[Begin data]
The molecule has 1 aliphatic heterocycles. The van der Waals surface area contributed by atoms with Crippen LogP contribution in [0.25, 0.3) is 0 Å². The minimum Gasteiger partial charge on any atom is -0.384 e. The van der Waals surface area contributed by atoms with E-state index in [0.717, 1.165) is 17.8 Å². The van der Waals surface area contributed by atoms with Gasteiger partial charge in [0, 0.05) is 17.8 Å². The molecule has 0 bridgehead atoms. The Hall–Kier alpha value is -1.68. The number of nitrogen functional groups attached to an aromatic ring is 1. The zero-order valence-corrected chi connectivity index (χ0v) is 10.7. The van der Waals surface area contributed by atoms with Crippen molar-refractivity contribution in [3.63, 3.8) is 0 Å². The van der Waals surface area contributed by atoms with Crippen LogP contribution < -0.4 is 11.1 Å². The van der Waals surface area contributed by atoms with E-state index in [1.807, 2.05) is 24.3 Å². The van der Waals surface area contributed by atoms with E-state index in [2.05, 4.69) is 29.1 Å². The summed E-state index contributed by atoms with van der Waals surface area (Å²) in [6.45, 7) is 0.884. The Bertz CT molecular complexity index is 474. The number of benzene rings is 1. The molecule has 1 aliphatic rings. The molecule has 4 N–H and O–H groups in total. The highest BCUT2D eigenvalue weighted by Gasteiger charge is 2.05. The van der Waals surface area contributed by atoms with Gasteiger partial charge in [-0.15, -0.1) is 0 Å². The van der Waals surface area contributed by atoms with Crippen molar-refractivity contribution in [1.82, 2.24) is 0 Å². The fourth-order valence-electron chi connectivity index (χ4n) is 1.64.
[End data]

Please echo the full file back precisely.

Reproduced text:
The molecule has 1 aliphatic heterocycles. The van der Waals surface area contributed by atoms with Crippen LogP contribution in [0.25, 0.3) is 0 Å². The minimum Gasteiger partial charge on any atom is -0.384 e. The van der Waals surface area contributed by atoms with E-state index in [0.717, 1.165) is 17.8 Å². The van der Waals surface area contributed by atoms with Gasteiger partial charge in [0, 0.05) is 17.8 Å². The molecule has 0 bridgehead atoms. The Hall–Kier alpha value is -1.68. The number of nitrogen functional groups attached to an aromatic ring is 1. The zero-order valence-corrected chi connectivity index (χ0v) is 10.7. The van der Waals surface area contributed by atoms with Crippen molar-refractivity contribution in [3.63, 3.8) is 0 Å². The van der Waals surface area contributed by atoms with Crippen LogP contribution < -0.4 is 11.1 Å². The van der Waals surface area contributed by atoms with E-state index in [1.807, 2.05) is 24.3 Å². The van der Waals surface area contributed by atoms with E-state index in [2.05, 4.69) is 29.1 Å². The summed E-state index contributed by atoms with van der Waals surface area (Å²) in [6.45, 7) is 0.884. The Bertz CT molecular complexity index is 474. The number of benzene rings is 1. The molecule has 1 aliphatic rings. The molecule has 4 N–H and O–H groups in total. The highest BCUT2D eigenvalue weighted by Gasteiger charge is 2.05. The van der Waals surface area contributed by atoms with Gasteiger partial charge in [-0.15, -0.1) is 0 Å². The van der Waals surface area contributed by atoms with Crippen molar-refractivity contribution in [1.82, 2.24) is 0 Å². The fourth-order valence-electron chi connectivity index (χ4n) is 1.64.